PokerPro Table Momentum Growing, Despite Second Quarter Losses
When Antonio Esfandiari first sat down at a PokerPro automated poker table, he was a little unsure about the technology."I was very hesitant at first, and then I sat down, and I was like 'Wow!' because it really feels like poker," Esfandiari said. "It's like a dream come true; it's so awesome. I think it's so much better for tournaments, especially."Esfandiari won a single table exhibition against the likes of Mike Sexton, Kenna James, Clonie Gowen and other professional players at the Aussie Poker Millions in January on the table, which combines the technology of Internet poker with live poker. The PokerPro table offers a computerized Texas Hold'em game, with each player's seat in front of a touch screen that reveals hole cards and chip stacks. When it is a player's turn to act, that player is prompted to check, bet, raise or fold. Marketing statements claim that the tables average a 50 percent increase in hands per hour over traditional live tables, which pleases both players and card room management, and the table can run either a live cash game or a tournament.
PokerTek, the North Carolina-based company behind the technology, has been slowly building momentum for the past two years. While some poker rooms have utilized the technology for over a year, others are just signing on. Carnival Cruise Lines tried the table for the first time on one cruise ship in late April and it was such a success that the company signed a three-year contract to expand the deal to other ships.
"The cruise industry is just awesome for us," said Chris Manley, an Implementation Consultant with PokerTek. "It's a dream for these cruise ships, who have a captive audience. It makes a ton of money, and you don't have to keep the dealers working at the table."
Despite the recent growth, the news wasn't quite as cheery as PokerTek announced their results for the second quarter of 2006 on Thursday afternoon. The company finished the quarter with a loss of over $2.2 million ($0.24 per diluted share), but PokerTek CEO Lou White remained positive despite the numbers.
"While expenses were in line with our operating plan, we are behind our revenue target as it has taken us longer than expected to more broadly introduce the PokerPro system to the market, which is attributable in large part to regulatory delays," White said in a statement after announcing the results. "However, we are encouraged by many recent developments on the regulatory front, we are enthusiastic about our installation pipeline of announced and soon-to-be announced installations, and we are very proud of the progress that we continue to make toward our goals."
Part of that progress was taking place at the World Series of Poker (WSOP) Gaming Life Expo. PokerTek's corner booth was one of the busiest exhibits as interested onlookers were invited to play turbo sit-and-go tournaments, with the winner getting a free T-shirt, hat or sweatshirt.
The software at PokerPro tables requires very little interaction on the casino's part, most notably in providing dealers. The elimination of the dealer at these tables has produced a mixed reaction. Some players enjoy a boost to their bankroll as tipping dealers is eliminated, but others just aren't ready to believe that the computerized game is as random as a deck of cards (it is). Dealers, however, are understandably worried about becoming irrelevant.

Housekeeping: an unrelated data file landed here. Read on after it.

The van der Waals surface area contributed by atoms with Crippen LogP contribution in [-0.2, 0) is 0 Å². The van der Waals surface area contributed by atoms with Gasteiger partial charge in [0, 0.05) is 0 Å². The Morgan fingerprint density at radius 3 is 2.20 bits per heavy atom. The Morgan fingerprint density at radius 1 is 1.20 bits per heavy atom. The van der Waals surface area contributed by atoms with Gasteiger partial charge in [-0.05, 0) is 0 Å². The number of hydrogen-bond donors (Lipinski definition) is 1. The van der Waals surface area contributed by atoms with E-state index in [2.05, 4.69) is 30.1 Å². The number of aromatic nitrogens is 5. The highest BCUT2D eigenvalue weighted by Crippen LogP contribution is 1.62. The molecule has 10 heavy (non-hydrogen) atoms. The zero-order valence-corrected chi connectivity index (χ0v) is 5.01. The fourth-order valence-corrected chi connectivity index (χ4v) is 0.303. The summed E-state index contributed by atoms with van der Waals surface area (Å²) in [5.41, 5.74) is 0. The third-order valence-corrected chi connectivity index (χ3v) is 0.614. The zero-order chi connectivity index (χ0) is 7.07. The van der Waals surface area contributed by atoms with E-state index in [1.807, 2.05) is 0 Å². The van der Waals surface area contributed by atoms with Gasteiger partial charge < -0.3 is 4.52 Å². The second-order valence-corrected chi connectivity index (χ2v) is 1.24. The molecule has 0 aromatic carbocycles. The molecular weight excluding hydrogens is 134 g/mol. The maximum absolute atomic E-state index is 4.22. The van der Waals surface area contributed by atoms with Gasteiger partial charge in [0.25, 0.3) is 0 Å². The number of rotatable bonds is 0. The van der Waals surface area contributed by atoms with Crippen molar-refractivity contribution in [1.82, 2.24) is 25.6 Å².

"Dealers want to hate it right away because obviously they think it's a threat to their job," Manley said. "I look at our table as a stepping stone. You've got players who are used to playing online. They've never walked into a casino, and when they do, they walk in and see a poker room with all these guys and it's an intimidating place. All the unspoken rules of poker are taken care of for you online. (The PokerPro table) looks familiar, and they play on this for a while and now they are used to playing with players in person. Now they're ready to make that jump, and it's kind of like a little stepping stone from the Internet to a live game."
The Seminole Hard Rock Casino and Hotel in Tampa, Florida was one of the first to use the table. Henry Funke, the poker room manager at the Seminole Hard Rock has seen the table overcome early resistance from both players and dealers.
"It's not the table's fault," Funke said. "But they can't talk for themselves. For them to be accepted, you have to overcome a lot of dealer resentment, you have to overcome a lot of management in other casinos that don't want to deal with them. But what we're running on them now are things that dealers don't mind not having to deal. These tables are very efficient at running low-limit, single-table tournaments, and they're not really affecting the dealers in their take-home pay."
Despite these obstacles, the system has taken hold at the Seminole Hard Rock. The 50-table poker room includes two PokerPro tables, and Funke is planning on bringing in another.
"It's going to be the wave of the future," Funke said. "I wouldn't be surprised if you see final tables on television in the near future being dealt by PokerPro. I think it lends itself very well to that type of format, in terms of not having to worry about players showing (a holecam) their cards."
The tables, which have become popular in each location where they have been placed, are currently only equipped to run Texas Hold'em games. PokerTek, however, plans to launch Omaha in the near future and will continue to expand on the repertoire of games as demand dictates.
Some players insist they will miss the physical aspect of holding cards and doing chip tricks, but Manley has a quick response for those players: "Did you come here to play with your chips, or did you come here to play poker?"
Those looking to play poker might soon be finding themselves at a PokerPro table.